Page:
Washington: Insulin decreases dopamine levels in the striatum, a brain area that affects reward processing and cognitive functioning, among other things. This connection may play a role in the brain's glucose metabolism and eating behaviour regulation.
Researchers from the German Center for Diabetes Research (DZD) in Tubingen recently published a study in the 'Journal of Clinical Endocrinology & Metabolism' showing that the hormone insulin operates on the most essential neurotransmitter for the reward system, dopamine, in the human brain.
Obesity and Type 2 diabetes are becoming increasingly common worldwide. According to studies, the brain plays a significant role in the development of various diseases. The reward system's most essential neurotransmitter is dopamine. Insulin is a hormone that regulates metabolism in the human body and is released after a meal (homeostatic system). It's unclear how these two systems will interact.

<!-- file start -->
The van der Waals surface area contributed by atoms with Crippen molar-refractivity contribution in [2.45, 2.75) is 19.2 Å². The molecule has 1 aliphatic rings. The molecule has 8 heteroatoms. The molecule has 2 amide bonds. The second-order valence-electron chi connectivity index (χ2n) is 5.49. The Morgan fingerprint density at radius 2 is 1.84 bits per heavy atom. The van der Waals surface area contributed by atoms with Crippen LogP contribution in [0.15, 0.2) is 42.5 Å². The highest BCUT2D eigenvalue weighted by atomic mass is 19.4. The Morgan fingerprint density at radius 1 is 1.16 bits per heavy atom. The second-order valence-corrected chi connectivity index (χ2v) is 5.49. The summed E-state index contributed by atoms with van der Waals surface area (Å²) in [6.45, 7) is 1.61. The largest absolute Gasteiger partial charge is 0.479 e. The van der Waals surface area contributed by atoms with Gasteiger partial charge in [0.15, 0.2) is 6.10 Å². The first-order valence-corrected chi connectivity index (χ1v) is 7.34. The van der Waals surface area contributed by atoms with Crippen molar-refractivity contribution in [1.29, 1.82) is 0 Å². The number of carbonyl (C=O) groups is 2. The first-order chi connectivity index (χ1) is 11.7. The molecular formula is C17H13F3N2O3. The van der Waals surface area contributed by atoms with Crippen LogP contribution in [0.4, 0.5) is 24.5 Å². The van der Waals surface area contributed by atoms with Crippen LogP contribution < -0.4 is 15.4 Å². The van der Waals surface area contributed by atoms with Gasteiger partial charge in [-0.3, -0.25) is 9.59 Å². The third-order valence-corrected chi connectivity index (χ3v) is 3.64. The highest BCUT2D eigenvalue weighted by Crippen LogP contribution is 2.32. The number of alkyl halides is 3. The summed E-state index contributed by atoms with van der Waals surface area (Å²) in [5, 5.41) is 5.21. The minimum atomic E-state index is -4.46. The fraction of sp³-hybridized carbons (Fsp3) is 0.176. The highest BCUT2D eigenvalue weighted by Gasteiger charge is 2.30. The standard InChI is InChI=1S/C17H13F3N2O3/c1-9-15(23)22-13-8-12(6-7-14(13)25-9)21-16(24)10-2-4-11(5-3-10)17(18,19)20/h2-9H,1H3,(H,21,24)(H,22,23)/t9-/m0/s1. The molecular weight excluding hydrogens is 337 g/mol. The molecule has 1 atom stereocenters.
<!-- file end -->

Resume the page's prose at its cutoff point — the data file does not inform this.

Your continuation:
Changes in these systems, on the other hand, have been related to obesity and diabetes. Researchers from the Helmholtz Zentrum Munchen's Institute of Diabetes Research and Metabolic Diseases (IDM) at the University of Tubingen, a partner of the DZD, and Tubingen University Hospital (Innere IV, Director: Professor Andreas Birkenfeld) investigated how the two systems interact in the striatum, the brain's reward centre.